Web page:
First Line: I met you at a dance in Ilford.
Summary: No surprise given the title, this is a love story. Or maybe it’s more accurate to say, it’s a story about love. The book follows the lives of three women, Aoife, Rosaleen, and Kate. Their stories span decades and take us from Ireland to England, back and forth in time and place. We see how their lives are linked and how the choices they make have consequences inherited by the next generation. Pages are devoted to showing the daily, tender scenes of mother-daughter bonds. But we also see how these women make seemingly small decisions to keep the peace with their husbands and lose their daughters as a result, suffering in silence. Or in another case, how women unwittingly lose their daughters, pushed by impossible situations and lacking options. Although it can be a tearful read, there is enough redemption in the final pages that you don’t feel you or the characters suffered in vain.
My thoughts: I’ve read a lot of reviews that describe this book as quiet and tender, which it is. Although a lot happens, it is not dramatic. Freud does such a good job of writing it the way real life feels—how we don’t know we’re making a decision that will change the course of our lives and the lives of the ones we love; we’re just doing what seems best in the moment. I like books that feel true to life such as this one, and I was also attracted to it because of its setting in Ireland. There’s just something about that place. My mother was raised in a large, Irish-Catholic family and experienced something similar to one of the women in this book. It isn’t something we speak about, so it was a way for me to try and understand what led her to make the choices she did and imagine how she felt.
Carnegie’s Maid by Marie Benedict
First line: The gentle melody of a Christmas song lifted into the air of his study from the street below.
Summary: Clara Kelley is a poor Irish girl who has been sent by her family to America to acquire a job so she can send money home to her parents. When she is mistaken for another Irish immigrant, she gains the job of a lifetime. She is hired as the lady’s maid to Mrs. Carnegie, the mother of the rising industrialist, Andrew Carnegie. When she is discovered reading books in the family library by Andrew they strike up a friendship. They discuss poetry, their past lives and business. As their relationship grows, she continues to worry that she will lose her position and no longer be able to help her starving family in Ireland.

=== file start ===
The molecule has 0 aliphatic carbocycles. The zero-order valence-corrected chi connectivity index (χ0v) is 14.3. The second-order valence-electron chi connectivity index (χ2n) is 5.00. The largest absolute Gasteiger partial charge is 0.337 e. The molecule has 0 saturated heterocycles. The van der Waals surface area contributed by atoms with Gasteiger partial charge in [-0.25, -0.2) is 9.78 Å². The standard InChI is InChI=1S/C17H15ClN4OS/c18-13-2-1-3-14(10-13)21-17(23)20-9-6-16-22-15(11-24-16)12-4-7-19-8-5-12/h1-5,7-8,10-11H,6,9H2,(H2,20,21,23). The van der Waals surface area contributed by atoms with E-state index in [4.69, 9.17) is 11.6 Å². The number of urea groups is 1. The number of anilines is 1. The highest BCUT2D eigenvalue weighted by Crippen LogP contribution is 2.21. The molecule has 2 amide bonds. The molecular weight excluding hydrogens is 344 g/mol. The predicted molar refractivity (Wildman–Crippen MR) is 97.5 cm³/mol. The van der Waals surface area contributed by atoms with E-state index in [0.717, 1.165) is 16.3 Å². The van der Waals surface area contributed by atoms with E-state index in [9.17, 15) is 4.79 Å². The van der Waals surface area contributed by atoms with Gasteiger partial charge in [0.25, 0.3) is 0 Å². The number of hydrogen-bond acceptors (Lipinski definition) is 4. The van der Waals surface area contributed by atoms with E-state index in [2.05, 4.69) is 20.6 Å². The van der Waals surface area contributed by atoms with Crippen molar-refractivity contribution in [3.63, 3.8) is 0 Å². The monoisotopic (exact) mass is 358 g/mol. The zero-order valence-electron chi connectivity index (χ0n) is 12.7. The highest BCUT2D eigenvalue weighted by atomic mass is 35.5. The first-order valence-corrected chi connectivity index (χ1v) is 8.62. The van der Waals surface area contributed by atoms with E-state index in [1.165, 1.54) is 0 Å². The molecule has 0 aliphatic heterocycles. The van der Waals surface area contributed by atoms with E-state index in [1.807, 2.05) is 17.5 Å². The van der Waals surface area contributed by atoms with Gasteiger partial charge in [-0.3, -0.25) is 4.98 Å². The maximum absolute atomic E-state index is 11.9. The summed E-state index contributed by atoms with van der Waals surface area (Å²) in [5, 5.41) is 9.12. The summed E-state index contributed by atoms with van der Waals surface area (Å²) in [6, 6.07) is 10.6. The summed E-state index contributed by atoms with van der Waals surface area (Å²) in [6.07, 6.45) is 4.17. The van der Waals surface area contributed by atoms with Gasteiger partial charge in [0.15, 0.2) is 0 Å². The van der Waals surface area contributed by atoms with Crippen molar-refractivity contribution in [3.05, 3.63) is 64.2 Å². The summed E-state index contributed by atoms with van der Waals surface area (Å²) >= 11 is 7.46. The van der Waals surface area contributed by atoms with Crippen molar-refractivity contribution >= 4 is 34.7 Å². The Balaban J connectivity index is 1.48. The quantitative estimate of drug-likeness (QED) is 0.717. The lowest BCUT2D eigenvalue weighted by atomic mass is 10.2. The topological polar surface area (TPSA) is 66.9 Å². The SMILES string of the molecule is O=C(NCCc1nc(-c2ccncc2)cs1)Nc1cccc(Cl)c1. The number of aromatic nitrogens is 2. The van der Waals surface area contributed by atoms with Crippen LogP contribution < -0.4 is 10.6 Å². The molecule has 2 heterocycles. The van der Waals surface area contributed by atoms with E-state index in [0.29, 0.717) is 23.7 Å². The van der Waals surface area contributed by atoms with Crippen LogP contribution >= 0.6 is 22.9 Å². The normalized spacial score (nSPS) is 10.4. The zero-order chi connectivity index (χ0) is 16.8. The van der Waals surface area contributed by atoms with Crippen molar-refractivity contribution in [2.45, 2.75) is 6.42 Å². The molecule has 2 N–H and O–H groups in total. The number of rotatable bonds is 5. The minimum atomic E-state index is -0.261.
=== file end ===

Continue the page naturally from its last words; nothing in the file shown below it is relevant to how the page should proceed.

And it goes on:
Highlights: I loved the lightheartedness of the story. The character of Clara was one I enjoyed following through the story. The time period is one filled with change. Seeing the friendship between Clara and Mr. Ford. They were two outcasts at the time. Each had their own struggles in the time of the Civil War. It was a nice look into the history and cultural outlook of the era. I liked the relationship between Andrew and Clara. The background of Andrew Carnegie was fascinating. It showcases the American dream. He came to America as a poor young man but he took advantage of every opportunity to become one of the richest men in U.S. history. I enjoyed his discussions about his love of reading that slowly evolve into the idea for the Carnegie libraries. Mrs. Carnegie was fascinating. She is a society woman who was not exactly sure how to be a society woman. She was new money and learning as she went. I liked that she deferred to Clara on how things were done. However, she always seemed to be in control.
Lowlights: I wanted more of the friendship between Mr. Ford and Clara. They have such an interesting dynamic. Clara claims that Mr. Ford was her only friend but we see very few interactions between the two. I liked that they found someone who is as much on the outside as the other.
FYI: The story is fiction but it is a nice story of Andrew Carnegie.
The Good People by Hannah Kent
First Line: Nora’s first thought when they brought her the body was that it could not be her husband’s.
Summary: In a small village in Ireland in the early 1800s lived three women. Nora a recent widow, her maid, Mary and the local healer, Nance. When bad luck starts to befall the village, the people look for someone to blame. Is the healer responsible for the cows not giving milk? Did the mysterious child living with the widow cause the death of his grandfather? Or is it the fairies? During a cold winter, suspicion and fear cause the people to turn on these women.
Highlights: Beautifully written! I felt like I was living in the world. I could feel the dirt, hear the screams, and smell the pipe smoke. It is fascinating to read stories based on true events. This one is filled with the folklore of the poor in rural Ireland. The fact that people believed that a child who was sick or disabled was actually a changeling (a fairy) is astounding. This book has to be read considering the context. To modern day standards it seems ridiculous but to the people of the time it made complete sense. Science was not as far advanced. People were not taught to read. Many never left their villages. The whole time I was hoping for a happy ending even though knowing it will never happen.
Lowlights: The story started out slow as it was building to the main theme. I kept wondering when the plot described in the summary was going to begin but when it did, I was pulled into this world. I was very sad about the ending but also pleased with the outcome.
FYI: Read with an idea that these were not modern times. This is a great lesson in how not that long ago we were burning witches and believing in fairies rather than science and facts.